Connecting kids with history isn’t easy — the eras they read about in school are so far removed from today’s way of life the people and places seem like storybook characters and lands of make believe. Living history museums and well-interpreted historic sites can bridge that gap between then and now, and bring the past to life for kids.
In Plymouth, Mass., the very place where the first Europeans landed and built a permanent settlement in North America, Plimoth Plantation is an authentic replica of their village. It is inhabited by role-playing interpreters who dress, speak and carry on the daily activities as the Pilgrims did in the early 1600s. A log fort armed with cannons overlooks the dirt street of primitive houses, each identified as home to a real person or family; kids can step inside and talk with the inhabitants to learn how they grew their food, cooked their meals and built their houses. In another separate village (included in the same admission ticket) they can see how the native Wampanoag people lived at this time.
At Old Sturbridge Village, in Sturbridge, Mass., more than 40 historic homes, workshops, stores, mills and farm buildings have been brought from their original sites to create a living history village. The costumed interpreters fill in the human story of each place, often demonstrating the skills and pastimes that took place there. Animals live on the farms and in the backyards; logs become boards in the water-driven sawmill; and horse-drawn wagons carry visitors around the 200-acre village. New England life in the early 1800s comes to life here for kids, who can learn to play old-fashioned games, dip candles, try making pottery or discover some other forgotten art.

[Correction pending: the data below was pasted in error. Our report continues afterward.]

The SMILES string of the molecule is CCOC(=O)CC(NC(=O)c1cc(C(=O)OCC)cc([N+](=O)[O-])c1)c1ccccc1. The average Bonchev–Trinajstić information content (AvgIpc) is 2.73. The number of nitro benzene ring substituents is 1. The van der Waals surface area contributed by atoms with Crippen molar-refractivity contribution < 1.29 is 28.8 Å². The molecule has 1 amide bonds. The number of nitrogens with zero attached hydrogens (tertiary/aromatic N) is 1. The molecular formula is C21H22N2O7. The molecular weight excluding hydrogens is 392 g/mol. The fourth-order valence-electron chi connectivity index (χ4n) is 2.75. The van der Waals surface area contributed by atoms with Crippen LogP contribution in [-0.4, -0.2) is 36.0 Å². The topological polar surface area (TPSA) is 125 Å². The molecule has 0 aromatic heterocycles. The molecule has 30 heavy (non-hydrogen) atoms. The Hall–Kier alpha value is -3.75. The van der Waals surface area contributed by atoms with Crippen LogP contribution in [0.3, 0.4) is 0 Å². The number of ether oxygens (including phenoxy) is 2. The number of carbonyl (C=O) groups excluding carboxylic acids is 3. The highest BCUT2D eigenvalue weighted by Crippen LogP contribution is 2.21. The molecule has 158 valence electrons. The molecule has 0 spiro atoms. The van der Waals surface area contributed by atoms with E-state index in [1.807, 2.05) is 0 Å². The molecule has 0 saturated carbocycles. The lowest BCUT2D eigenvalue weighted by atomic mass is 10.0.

One of the most important maritime museums in the country, Mystic Seaport in Mystic, Conn., is a living museum village built to showcase an outstanding collection of floating vessels. The rarest of these is the world’s last remaining wooden whaling ship, the Charles W. Morgan (1841). Kids can see and board this and other ships, including a fishing schooner and several steam ships, and learn maritime skills like knot tying. This fully recreated 19th-century seacoast village is inhabited by interpreters who can relate stories of life in the village — the work of sailmakers, shipbuilders and those who provisioned the ships.
In New England’s earliest days Portsmouth, N.H., was a major seaport and shipbuilding center, and much of its commerce was by water. A unique type of craft was built there, the gundalow, a shallow boat much like a barge that was poled through the shallow water. Later, these were also propelled by a sail on a mast that folded down to go under bridges. Measuring as long as 70 feet, gundalows could navigate shallow rivers and carry up to 50 tons of cargo between ocean-going schooners and towns around the Great Bay. Your kids can learn all about these and New England’s maritime history firsthand as they cruise Portsmouth Harbor and